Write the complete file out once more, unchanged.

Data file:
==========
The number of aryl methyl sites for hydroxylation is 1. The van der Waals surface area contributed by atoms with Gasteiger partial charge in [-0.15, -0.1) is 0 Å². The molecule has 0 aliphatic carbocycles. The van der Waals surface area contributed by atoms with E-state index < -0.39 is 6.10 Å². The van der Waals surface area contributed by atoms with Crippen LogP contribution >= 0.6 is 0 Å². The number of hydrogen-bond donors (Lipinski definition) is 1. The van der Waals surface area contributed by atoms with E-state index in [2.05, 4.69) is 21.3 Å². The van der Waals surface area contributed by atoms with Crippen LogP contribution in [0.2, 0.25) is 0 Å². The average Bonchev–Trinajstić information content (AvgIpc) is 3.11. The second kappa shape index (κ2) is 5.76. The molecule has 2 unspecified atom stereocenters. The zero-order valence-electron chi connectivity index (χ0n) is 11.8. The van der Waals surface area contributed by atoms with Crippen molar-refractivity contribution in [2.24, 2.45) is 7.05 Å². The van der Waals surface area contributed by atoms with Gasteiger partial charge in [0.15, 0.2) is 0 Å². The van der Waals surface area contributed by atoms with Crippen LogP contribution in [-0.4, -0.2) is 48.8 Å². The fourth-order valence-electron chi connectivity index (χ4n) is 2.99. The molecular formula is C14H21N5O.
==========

The number of aryl methyl sites for hydroxylation is 1. The van der Waals surface area contributed by atoms with Gasteiger partial charge in [-0.15, -0.1) is 0 Å². The molecule has 0 aliphatic carbocycles. The van der Waals surface area contributed by atoms with E-state index < -0.39 is 6.10 Å². The van der Waals surface area contributed by atoms with Crippen LogP contribution >= 0.6 is 0 Å². The number of hydrogen-bond donors (Lipinski definition) is 1. The van der Waals surface area contributed by atoms with E-state index in [2.05, 4.69) is 21.3 Å². The van der Waals surface area contributed by atoms with Crippen LogP contribution in [0.2, 0.25) is 0 Å². The average Bonchev–Trinajstić information content (AvgIpc) is 3.11. The second kappa shape index (κ2) is 5.76. The molecule has 2 unspecified atom stereocenters. The zero-order valence-electron chi connectivity index (χ0n) is 11.8. The van der Waals surface area contributed by atoms with Crippen molar-refractivity contribution in [2.24, 2.45) is 7.05 Å². The van der Waals surface area contributed by atoms with Gasteiger partial charge in [0.15, 0.2) is 0 Å². The van der Waals surface area contributed by atoms with Crippen LogP contribution in [-0.4, -0.2) is 48.8 Å². The fourth-order valence-electron chi connectivity index (χ4n) is 2.99. The molecular formula is C14H21N5O.